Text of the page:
Dovestrobe, maybe you did a search, found and browsed this thread, but just in case, here's a link to a bikeforums member review of the GMC Denali road bike: bikeforums member review of GMC Denali road bike
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  #26  
Old 07-14-2011, 02:32 PM
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Default Thank's Bob!

Yes, I believe I did read that review. Gives the bike due justice.

Recently I received my new on a budget flashers at http://www.lightinthebox.com/wholesa...e-Lights_c3093:
100_1146.jpg

Pretty nice! Two very tiny screws hold the clip to the back of the device. If you decide to purchase these, use a screw driver to open them, otherwise the back clip may break off as it did for me. No problem though, super glued it back together.

I used one of the light's seat post mounts to make a flashlight mount for my 3 LED flashlight I purchased for a dollar at Dollar Tree:
100_1156.jpg
100_1154.jpg
100_1155.jpg

I used plumbers tape to extend the blinky light's seat post mount length, then I used an old toe clip strap to fasten the mount.
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Sometimes when I'm out doing a shopping run, I'll be offered a free sample (cut of pizza, doughnut, cheezywiz thingy)...little do they know that behind every bite is my gasoline!
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  #27  
Old 07-15-2011, 08:50 AM
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Default Old Tube to Hold Flashlight Pics

Quote:
Originally Posted by Dovestrobe View Post
Do you have a way of taking a photo of this and posting it? Thanks!
MAGlight (2AA) with LED conversion and how tube is cut: (basicially a big rubberband).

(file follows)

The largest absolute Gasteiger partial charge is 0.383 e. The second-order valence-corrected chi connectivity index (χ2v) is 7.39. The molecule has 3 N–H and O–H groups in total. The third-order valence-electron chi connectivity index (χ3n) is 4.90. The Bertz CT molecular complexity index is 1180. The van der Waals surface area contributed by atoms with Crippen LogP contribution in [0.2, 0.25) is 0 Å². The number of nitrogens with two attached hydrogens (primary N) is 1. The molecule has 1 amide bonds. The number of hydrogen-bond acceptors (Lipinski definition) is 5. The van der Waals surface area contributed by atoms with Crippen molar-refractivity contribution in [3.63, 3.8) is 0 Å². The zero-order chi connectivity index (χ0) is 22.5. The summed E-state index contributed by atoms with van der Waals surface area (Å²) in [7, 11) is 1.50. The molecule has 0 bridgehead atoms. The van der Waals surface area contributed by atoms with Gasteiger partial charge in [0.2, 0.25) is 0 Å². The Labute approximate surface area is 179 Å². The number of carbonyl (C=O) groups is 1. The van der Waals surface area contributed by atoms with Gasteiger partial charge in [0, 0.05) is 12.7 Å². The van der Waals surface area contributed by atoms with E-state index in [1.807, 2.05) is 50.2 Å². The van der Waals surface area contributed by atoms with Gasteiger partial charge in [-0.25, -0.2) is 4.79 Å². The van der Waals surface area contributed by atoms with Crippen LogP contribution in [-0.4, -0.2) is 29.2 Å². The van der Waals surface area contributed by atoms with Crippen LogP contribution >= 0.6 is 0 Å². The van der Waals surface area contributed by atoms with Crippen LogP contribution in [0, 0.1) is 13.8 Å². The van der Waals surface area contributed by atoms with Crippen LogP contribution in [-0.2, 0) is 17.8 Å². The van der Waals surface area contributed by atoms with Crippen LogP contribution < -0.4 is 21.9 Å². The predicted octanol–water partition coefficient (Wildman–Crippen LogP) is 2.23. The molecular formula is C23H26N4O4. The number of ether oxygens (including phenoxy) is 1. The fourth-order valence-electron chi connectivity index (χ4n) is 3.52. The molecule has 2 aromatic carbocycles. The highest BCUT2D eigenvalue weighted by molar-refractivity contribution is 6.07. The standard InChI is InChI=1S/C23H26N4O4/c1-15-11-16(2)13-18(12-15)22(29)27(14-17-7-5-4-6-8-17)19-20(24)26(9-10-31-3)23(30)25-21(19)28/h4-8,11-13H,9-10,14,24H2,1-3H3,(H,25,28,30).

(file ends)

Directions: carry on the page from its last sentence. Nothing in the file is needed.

Easier to mount under handlebars so all weight is below and not having to balance.

Another angle with light on. You could also put some non-slip materials around the handlebar to keep it from sliding on a bare handlebar. It does hold well on a roadbike bar wrap material. Or put cut the holes closer together to make it tighter.

Simple and easily to mount and remove. hopefully the pictures show if not, they are in my album in my profile.
Attached Images
File Type: jpg flash c.jpg (63.1 KB, 5 views)
File Type: jpg flash b.jpg (62.4 KB, 4 views)
File Type: jpg flash a.JPG (90.3 KB, 4 views)

Last edited by fourknees; 07-15-2011 at 09:03 PM. Reason: adding pictures to post
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  #28  
Old 07-15-2011, 09:02 AM
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Quote:
Originally Posted by fourknees View Post
Simple and easily to mount and remove. hopefully the pictures show if not, they are in my album in my profile.
Thanks! Very nice! Sometimes the easiest mechanical methods are the hardest to explain; or, for that matter the hardest for others to understand! A picture is worth a thousand words. I will probably make 2 of these mounts. You never know, my mount could always break or be stolen. This is the most affordable recycled mount I've ever seen!
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Sometimes when I'm out doing a shopping run, I'll be offered a free sample (cut of pizza, doughnut, cheezywiz thingy)...little do they know that behind every bite is my gasoline!

Last edited by Dovestrobe; 07-15-2011 at 09:30 PM.
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  #29  
Old 07-15-2011, 09:05 PM
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Another tip is I used a grommet punch to make the holes. It just happened to be the perfect size.
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  #30  
Old 07-16-2011, 08:23 PM
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Downtown today, at PSU, I saw one of the GMC Denali bikes...well, part of it...it had been converted to a single speed or fixed gear. The welds looked intact...no blobs or holes, but they had some of the deepest ripples I'd ever seen in welds on a bike frame. Headset and crankset looked to be very low quality. Couldn't tell much in observing the wheels. Bike had a lot of road dirt on it.

Interesting about the bikeforums review I posted the link to in the earlier comment; The OP suggested he was a very strong rider, and got 6000 miles out of the bike before a collision with a tree or a pole after a run in with a motor vehicle. His review of the Denali, high opinion of it, and claims about his performance on the bike were received very controversially by readers at bikeforums. The thread went to 50 some pages.